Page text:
By Petko Georgiev and Robert Lyle
Sofia, 23 August 1996 (RFE/RL) - Upon reviewing the pace of economic reform, the chairman of Bulgaria's Nation Bank and the head of an International Monetary Fund (IMF) mission to Bulgaria have agreed that optimism in initial forecasts was too high.
"Some of the goals of the government's program have not been reached," said Ljubomir Filipov, chairman of Bulgaria's National Bank.
"We have been bigger optimists than we should."
Filipov made the comment yesterday after a surprise visit to the bank by the head of the IMF mission, Ann Mcguirk.
The IMF approved a 20-month, standby loan of $582 million in July to support the government's reform-and-stabilization program. In a relatively rare move, the IMF granted about 40 percent of the loan within the first few months of the loan agreement.
Under the loan agreement, Bulgaria's government has committed itself to controlling inflation, to stabilizing the currency exchange rate, and to begin shutting down state-owned factories subsidized from the budget.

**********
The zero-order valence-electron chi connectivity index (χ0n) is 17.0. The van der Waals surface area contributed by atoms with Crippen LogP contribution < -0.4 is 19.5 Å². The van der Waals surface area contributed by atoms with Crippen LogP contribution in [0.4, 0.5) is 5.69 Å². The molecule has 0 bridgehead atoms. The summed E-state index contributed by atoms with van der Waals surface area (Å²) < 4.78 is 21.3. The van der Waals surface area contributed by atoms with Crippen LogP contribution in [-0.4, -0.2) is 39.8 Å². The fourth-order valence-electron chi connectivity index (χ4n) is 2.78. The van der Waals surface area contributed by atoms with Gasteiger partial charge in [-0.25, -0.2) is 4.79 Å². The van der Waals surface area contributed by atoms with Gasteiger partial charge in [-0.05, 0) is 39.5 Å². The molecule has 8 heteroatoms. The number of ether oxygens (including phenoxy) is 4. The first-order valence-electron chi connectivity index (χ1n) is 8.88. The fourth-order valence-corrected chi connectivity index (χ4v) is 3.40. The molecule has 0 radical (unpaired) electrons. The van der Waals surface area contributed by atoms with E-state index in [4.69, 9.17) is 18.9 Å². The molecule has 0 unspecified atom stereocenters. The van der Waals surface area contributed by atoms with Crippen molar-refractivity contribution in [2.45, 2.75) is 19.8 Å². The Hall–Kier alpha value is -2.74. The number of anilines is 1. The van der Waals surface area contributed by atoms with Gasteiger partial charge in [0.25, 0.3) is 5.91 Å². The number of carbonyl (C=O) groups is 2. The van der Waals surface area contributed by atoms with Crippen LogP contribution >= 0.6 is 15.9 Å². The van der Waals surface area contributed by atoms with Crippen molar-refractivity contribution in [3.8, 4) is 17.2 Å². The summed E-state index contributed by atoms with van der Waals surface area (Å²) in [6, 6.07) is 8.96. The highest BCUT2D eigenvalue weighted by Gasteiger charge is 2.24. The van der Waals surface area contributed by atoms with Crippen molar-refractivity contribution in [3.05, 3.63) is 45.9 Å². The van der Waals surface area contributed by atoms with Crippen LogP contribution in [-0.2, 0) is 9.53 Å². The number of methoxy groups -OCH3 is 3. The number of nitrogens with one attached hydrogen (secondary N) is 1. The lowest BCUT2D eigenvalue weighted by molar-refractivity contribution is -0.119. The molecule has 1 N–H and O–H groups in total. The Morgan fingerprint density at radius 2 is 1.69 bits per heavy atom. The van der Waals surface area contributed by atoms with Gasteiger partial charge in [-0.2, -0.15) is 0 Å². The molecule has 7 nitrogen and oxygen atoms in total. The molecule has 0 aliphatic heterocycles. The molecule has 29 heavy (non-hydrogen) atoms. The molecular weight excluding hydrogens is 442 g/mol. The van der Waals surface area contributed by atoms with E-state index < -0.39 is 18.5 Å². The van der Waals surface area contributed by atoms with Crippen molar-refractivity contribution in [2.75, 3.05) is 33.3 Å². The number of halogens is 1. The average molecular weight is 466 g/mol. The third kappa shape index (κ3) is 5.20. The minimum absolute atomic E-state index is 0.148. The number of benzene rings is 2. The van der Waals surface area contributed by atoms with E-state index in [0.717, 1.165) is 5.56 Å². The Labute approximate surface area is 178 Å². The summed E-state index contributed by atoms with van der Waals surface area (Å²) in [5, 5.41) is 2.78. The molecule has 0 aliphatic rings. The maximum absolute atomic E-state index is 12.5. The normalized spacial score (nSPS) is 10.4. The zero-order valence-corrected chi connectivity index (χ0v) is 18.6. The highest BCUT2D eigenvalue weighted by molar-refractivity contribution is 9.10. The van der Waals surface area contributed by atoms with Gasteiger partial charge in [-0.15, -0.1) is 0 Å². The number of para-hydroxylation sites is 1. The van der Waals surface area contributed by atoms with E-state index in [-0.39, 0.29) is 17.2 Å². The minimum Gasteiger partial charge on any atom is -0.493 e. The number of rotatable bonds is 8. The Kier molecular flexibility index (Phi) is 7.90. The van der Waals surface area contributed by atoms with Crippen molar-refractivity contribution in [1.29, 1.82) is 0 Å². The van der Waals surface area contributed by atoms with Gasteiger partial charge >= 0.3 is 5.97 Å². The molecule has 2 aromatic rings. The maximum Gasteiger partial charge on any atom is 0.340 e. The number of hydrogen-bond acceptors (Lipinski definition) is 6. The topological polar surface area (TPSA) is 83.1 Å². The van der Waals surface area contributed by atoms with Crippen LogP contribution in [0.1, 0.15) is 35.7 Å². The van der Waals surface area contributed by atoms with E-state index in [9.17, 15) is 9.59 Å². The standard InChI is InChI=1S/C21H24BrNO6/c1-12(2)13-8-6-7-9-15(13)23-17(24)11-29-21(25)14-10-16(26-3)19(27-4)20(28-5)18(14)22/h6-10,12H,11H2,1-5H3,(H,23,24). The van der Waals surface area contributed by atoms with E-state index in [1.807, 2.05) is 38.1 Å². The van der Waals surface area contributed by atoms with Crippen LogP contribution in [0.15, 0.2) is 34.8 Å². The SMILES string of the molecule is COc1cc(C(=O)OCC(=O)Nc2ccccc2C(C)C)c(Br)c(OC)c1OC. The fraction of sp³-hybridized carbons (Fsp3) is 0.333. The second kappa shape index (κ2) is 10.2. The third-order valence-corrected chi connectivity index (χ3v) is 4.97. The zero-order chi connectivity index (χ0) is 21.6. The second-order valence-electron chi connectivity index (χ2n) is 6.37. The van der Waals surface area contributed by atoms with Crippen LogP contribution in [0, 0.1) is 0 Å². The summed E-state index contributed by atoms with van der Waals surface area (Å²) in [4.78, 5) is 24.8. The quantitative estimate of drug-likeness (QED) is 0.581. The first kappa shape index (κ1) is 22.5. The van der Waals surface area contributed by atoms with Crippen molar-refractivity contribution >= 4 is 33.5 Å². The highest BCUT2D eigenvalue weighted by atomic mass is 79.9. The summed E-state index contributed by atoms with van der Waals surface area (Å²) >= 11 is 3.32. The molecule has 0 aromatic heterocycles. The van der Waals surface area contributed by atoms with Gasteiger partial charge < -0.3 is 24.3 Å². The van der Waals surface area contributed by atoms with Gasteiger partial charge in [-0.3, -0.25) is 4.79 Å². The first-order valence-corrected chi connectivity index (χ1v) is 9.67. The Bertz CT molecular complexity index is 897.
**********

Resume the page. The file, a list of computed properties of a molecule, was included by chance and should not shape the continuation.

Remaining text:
The government pledged an exchange rate of 150 leva to the dollar -- it is currently more than 200 to the dollar. Inflation is running higher than the projected annual rate of 101 percent. And only five of the more than 60 factories on a government list have been shut down, so far.
Sofia used the first installment of $117 million to pay outstanding foreign debt payments. The next installment is anticipated in September, but is subject to the results of the IMF's ongoing review of the government's performance in the reform program.
Filipov said a major problem is the failure to restore confidence in Bulgaria's ailing banking system, reports the RFE/RL Sofia correspondent. Bulgaria needs between $200 and $300 million to go on with reforms. Filipov urged the government to privatize quickly the national telecommunications company in order to secure these funds.
The IMF's Mcguirk would not comment on the fulfillment of the economic program of the government, she but pointed out that the results of the measures taken so far would be a pre-condition for granting the next installment of the loan.
The IMF mission will stay in Bulgaria for two weeks to review all aspects of the government's reform and stabilization program.